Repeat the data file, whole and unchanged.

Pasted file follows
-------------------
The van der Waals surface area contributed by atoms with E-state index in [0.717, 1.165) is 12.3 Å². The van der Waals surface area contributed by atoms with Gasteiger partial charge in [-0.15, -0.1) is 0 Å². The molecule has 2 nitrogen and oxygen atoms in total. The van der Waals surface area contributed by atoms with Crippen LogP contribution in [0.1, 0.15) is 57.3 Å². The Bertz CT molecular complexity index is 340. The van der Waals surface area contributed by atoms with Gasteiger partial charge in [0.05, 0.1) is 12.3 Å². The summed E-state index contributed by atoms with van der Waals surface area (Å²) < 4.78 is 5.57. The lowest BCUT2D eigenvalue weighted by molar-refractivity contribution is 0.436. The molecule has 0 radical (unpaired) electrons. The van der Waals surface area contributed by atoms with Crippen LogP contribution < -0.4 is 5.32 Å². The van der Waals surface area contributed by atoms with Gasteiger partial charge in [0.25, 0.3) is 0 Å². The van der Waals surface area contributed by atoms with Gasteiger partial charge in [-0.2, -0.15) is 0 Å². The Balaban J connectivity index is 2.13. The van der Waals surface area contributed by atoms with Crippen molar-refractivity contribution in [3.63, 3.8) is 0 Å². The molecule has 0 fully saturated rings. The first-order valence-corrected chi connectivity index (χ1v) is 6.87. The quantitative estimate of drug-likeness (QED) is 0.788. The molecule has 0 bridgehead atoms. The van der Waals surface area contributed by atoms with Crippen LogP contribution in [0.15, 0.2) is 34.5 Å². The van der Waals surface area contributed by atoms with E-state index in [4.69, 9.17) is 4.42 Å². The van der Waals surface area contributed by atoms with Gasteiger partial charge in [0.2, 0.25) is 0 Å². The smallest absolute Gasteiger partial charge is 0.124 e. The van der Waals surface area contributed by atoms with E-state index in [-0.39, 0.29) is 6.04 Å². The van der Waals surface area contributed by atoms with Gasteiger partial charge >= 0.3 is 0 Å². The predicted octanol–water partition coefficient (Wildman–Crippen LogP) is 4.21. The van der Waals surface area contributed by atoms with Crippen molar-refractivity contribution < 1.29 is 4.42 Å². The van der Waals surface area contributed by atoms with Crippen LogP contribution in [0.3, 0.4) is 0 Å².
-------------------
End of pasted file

The van der Waals surface area contributed by atoms with E-state index in [0.717, 1.165) is 12.3 Å². The van der Waals surface area contributed by atoms with Gasteiger partial charge in [-0.15, -0.1) is 0 Å². The molecule has 2 nitrogen and oxygen atoms in total. The van der Waals surface area contributed by atoms with Crippen LogP contribution in [0.1, 0.15) is 57.3 Å². The Bertz CT molecular complexity index is 340. The van der Waals surface area contributed by atoms with Gasteiger partial charge in [0.05, 0.1) is 12.3 Å². The summed E-state index contributed by atoms with van der Waals surface area (Å²) < 4.78 is 5.57. The lowest BCUT2D eigenvalue weighted by molar-refractivity contribution is 0.436. The molecule has 0 radical (unpaired) electrons. The van der Waals surface area contributed by atoms with Crippen LogP contribution < -0.4 is 5.32 Å². The van der Waals surface area contributed by atoms with Gasteiger partial charge in [0.25, 0.3) is 0 Å². The van der Waals surface area contributed by atoms with Gasteiger partial charge in [-0.2, -0.15) is 0 Å². The Balaban J connectivity index is 2.13. The van der Waals surface area contributed by atoms with Crippen molar-refractivity contribution in [3.63, 3.8) is 0 Å². The molecule has 0 fully saturated rings. The first-order valence-corrected chi connectivity index (χ1v) is 6.87. The quantitative estimate of drug-likeness (QED) is 0.788. The molecule has 0 bridgehead atoms. The van der Waals surface area contributed by atoms with Crippen LogP contribution in [0.15, 0.2) is 34.5 Å². The van der Waals surface area contributed by atoms with E-state index in [4.69, 9.17) is 4.42 Å². The van der Waals surface area contributed by atoms with Gasteiger partial charge in [0.2, 0.25) is 0 Å². The smallest absolute Gasteiger partial charge is 0.124 e. The van der Waals surface area contributed by atoms with E-state index in [-0.39, 0.29) is 6.04 Å². The van der Waals surface area contributed by atoms with Gasteiger partial charge >= 0.3 is 0 Å². The predicted octanol–water partition coefficient (Wildman–Crippen LogP) is 4.21. The van der Waals surface area contributed by atoms with Crippen molar-refractivity contribution < 1.29 is 4.42 Å². The van der Waals surface area contributed by atoms with Crippen LogP contribution in [0.3, 0.4) is 0 Å².